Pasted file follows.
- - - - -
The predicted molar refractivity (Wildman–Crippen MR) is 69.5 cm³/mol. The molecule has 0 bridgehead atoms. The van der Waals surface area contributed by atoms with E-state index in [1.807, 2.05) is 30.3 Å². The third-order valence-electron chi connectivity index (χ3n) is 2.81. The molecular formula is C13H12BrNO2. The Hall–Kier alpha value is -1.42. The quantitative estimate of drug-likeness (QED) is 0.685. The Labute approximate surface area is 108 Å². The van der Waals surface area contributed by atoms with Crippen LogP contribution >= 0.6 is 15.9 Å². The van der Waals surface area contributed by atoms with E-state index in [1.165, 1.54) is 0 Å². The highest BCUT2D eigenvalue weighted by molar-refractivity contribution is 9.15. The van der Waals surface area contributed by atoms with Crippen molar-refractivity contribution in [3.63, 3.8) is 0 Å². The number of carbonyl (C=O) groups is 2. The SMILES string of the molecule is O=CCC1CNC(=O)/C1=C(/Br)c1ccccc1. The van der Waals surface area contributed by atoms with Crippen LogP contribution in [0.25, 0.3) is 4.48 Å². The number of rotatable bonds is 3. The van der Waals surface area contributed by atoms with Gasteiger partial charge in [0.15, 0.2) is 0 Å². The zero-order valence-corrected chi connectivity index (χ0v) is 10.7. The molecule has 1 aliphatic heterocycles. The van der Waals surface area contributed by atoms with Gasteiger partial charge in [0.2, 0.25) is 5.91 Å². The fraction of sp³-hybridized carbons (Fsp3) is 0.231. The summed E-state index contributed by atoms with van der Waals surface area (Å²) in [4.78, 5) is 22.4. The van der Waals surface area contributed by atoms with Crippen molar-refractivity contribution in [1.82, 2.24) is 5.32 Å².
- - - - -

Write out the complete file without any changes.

The predicted molar refractivity (Wildman–Crippen MR) is 69.5 cm³/mol. The molecule has 0 bridgehead atoms. The van der Waals surface area contributed by atoms with E-state index in [1.807, 2.05) is 30.3 Å². The third-order valence-electron chi connectivity index (χ3n) is 2.81. The molecular formula is C13H12BrNO2. The Hall–Kier alpha value is -1.42. The quantitative estimate of drug-likeness (QED) is 0.685. The Labute approximate surface area is 108 Å². The van der Waals surface area contributed by atoms with Crippen LogP contribution >= 0.6 is 15.9 Å². The van der Waals surface area contributed by atoms with E-state index in [1.165, 1.54) is 0 Å². The highest BCUT2D eigenvalue weighted by molar-refractivity contribution is 9.15. The van der Waals surface area contributed by atoms with Crippen molar-refractivity contribution in [3.63, 3.8) is 0 Å². The number of carbonyl (C=O) groups is 2. The SMILES string of the molecule is O=CCC1CNC(=O)/C1=C(/Br)c1ccccc1. The van der Waals surface area contributed by atoms with Crippen LogP contribution in [0.25, 0.3) is 4.48 Å². The number of rotatable bonds is 3. The van der Waals surface area contributed by atoms with Gasteiger partial charge in [0.15, 0.2) is 0 Å². The zero-order valence-corrected chi connectivity index (χ0v) is 10.7. The molecule has 1 aliphatic heterocycles. The van der Waals surface area contributed by atoms with Gasteiger partial charge in [0.2, 0.25) is 5.91 Å². The fraction of sp³-hybridized carbons (Fsp3) is 0.231. The summed E-state index contributed by atoms with van der Waals surface area (Å²) in [4.78, 5) is 22.4. The van der Waals surface area contributed by atoms with Crippen molar-refractivity contribution in [1.82, 2.24) is 5.32 Å².